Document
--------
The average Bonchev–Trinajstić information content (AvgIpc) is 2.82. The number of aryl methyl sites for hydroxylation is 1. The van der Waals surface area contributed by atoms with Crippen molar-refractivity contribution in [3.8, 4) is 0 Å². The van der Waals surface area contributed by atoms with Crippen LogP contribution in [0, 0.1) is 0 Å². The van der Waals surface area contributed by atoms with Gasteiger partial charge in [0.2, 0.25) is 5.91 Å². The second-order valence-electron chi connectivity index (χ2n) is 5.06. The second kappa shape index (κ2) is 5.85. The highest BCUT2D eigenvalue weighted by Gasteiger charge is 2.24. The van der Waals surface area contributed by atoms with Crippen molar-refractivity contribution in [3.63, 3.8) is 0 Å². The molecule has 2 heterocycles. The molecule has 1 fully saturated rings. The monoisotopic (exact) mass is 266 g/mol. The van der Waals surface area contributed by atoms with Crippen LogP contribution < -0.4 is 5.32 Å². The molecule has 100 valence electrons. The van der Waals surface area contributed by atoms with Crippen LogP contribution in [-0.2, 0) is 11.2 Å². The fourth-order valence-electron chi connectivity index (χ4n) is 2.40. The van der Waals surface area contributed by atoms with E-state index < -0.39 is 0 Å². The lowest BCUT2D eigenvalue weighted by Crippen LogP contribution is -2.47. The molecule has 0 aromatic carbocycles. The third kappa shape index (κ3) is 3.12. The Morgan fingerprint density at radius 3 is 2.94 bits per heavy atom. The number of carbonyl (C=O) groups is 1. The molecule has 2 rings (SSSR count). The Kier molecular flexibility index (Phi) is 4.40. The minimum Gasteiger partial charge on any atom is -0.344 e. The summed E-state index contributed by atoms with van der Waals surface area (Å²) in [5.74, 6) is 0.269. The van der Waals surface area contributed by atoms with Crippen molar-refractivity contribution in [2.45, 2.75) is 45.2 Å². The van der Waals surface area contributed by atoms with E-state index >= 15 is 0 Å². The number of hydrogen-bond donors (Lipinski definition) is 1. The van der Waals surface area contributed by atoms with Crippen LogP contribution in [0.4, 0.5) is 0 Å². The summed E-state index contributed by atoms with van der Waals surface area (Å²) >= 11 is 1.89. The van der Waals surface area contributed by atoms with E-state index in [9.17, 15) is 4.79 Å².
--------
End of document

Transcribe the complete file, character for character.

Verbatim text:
The average Bonchev–Trinajstić information content (AvgIpc) is 2.82. The number of aryl methyl sites for hydroxylation is 1. The van der Waals surface area contributed by atoms with Crippen molar-refractivity contribution in [3.8, 4) is 0 Å². The van der Waals surface area contributed by atoms with Crippen LogP contribution in [0, 0.1) is 0 Å². The van der Waals surface area contributed by atoms with Gasteiger partial charge in [0.2, 0.25) is 5.91 Å². The second-order valence-electron chi connectivity index (χ2n) is 5.06. The second kappa shape index (κ2) is 5.85. The highest BCUT2D eigenvalue weighted by Gasteiger charge is 2.24. The van der Waals surface area contributed by atoms with Crippen molar-refractivity contribution in [3.63, 3.8) is 0 Å². The molecule has 2 heterocycles. The molecule has 1 fully saturated rings. The monoisotopic (exact) mass is 266 g/mol. The van der Waals surface area contributed by atoms with Crippen LogP contribution < -0.4 is 5.32 Å². The molecule has 100 valence electrons. The van der Waals surface area contributed by atoms with Crippen LogP contribution in [-0.2, 0) is 11.2 Å². The fourth-order valence-electron chi connectivity index (χ4n) is 2.40. The van der Waals surface area contributed by atoms with E-state index < -0.39 is 0 Å². The lowest BCUT2D eigenvalue weighted by Crippen LogP contribution is -2.47. The molecule has 0 aromatic carbocycles. The third kappa shape index (κ3) is 3.12. The Morgan fingerprint density at radius 3 is 2.94 bits per heavy atom. The number of carbonyl (C=O) groups is 1. The molecule has 2 rings (SSSR count). The Kier molecular flexibility index (Phi) is 4.40. The minimum Gasteiger partial charge on any atom is -0.344 e. The summed E-state index contributed by atoms with van der Waals surface area (Å²) in [5.74, 6) is 0.269. The van der Waals surface area contributed by atoms with Crippen molar-refractivity contribution in [2.45, 2.75) is 45.2 Å². The van der Waals surface area contributed by atoms with E-state index >= 15 is 0 Å². The number of hydrogen-bond donors (Lipinski definition) is 1. The van der Waals surface area contributed by atoms with Crippen LogP contribution in [0.4, 0.5) is 0 Å². The summed E-state index contributed by atoms with van der Waals surface area (Å²) >= 11 is 1.89. The van der Waals surface area contributed by atoms with E-state index in [9.17, 15) is 4.79 Å².